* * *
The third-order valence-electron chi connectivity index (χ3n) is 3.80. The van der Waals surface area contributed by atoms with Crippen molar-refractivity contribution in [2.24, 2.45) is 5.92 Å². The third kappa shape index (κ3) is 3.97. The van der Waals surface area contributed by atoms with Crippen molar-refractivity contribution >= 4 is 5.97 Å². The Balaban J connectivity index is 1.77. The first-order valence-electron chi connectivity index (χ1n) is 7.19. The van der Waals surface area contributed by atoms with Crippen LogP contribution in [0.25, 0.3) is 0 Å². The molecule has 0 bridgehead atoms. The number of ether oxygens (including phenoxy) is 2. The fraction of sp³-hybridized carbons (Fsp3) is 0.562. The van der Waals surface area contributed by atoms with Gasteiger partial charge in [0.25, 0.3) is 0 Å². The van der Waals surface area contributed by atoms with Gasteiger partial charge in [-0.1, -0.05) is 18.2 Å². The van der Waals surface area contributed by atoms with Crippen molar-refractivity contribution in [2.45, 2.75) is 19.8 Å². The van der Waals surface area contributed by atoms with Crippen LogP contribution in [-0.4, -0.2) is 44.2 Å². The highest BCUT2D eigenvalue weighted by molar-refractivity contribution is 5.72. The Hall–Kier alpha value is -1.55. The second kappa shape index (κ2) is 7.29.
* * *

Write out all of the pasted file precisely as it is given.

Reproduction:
The third-order valence-electron chi connectivity index (χ3n) is 3.80. The van der Waals surface area contributed by atoms with Crippen molar-refractivity contribution in [2.24, 2.45) is 5.92 Å². The third kappa shape index (κ3) is 3.97. The van der Waals surface area contributed by atoms with Crippen molar-refractivity contribution >= 4 is 5.97 Å². The Balaban J connectivity index is 1.77. The first-order valence-electron chi connectivity index (χ1n) is 7.19. The van der Waals surface area contributed by atoms with Crippen LogP contribution in [0.25, 0.3) is 0 Å². The molecule has 0 bridgehead atoms. The number of ether oxygens (including phenoxy) is 2. The fraction of sp³-hybridized carbons (Fsp3) is 0.562. The van der Waals surface area contributed by atoms with Gasteiger partial charge in [0.25, 0.3) is 0 Å². The van der Waals surface area contributed by atoms with Gasteiger partial charge in [-0.1, -0.05) is 18.2 Å². The van der Waals surface area contributed by atoms with Crippen molar-refractivity contribution in [2.45, 2.75) is 19.8 Å². The van der Waals surface area contributed by atoms with Crippen LogP contribution in [-0.4, -0.2) is 44.2 Å². The highest BCUT2D eigenvalue weighted by molar-refractivity contribution is 5.72. The Hall–Kier alpha value is -1.55. The second kappa shape index (κ2) is 7.29.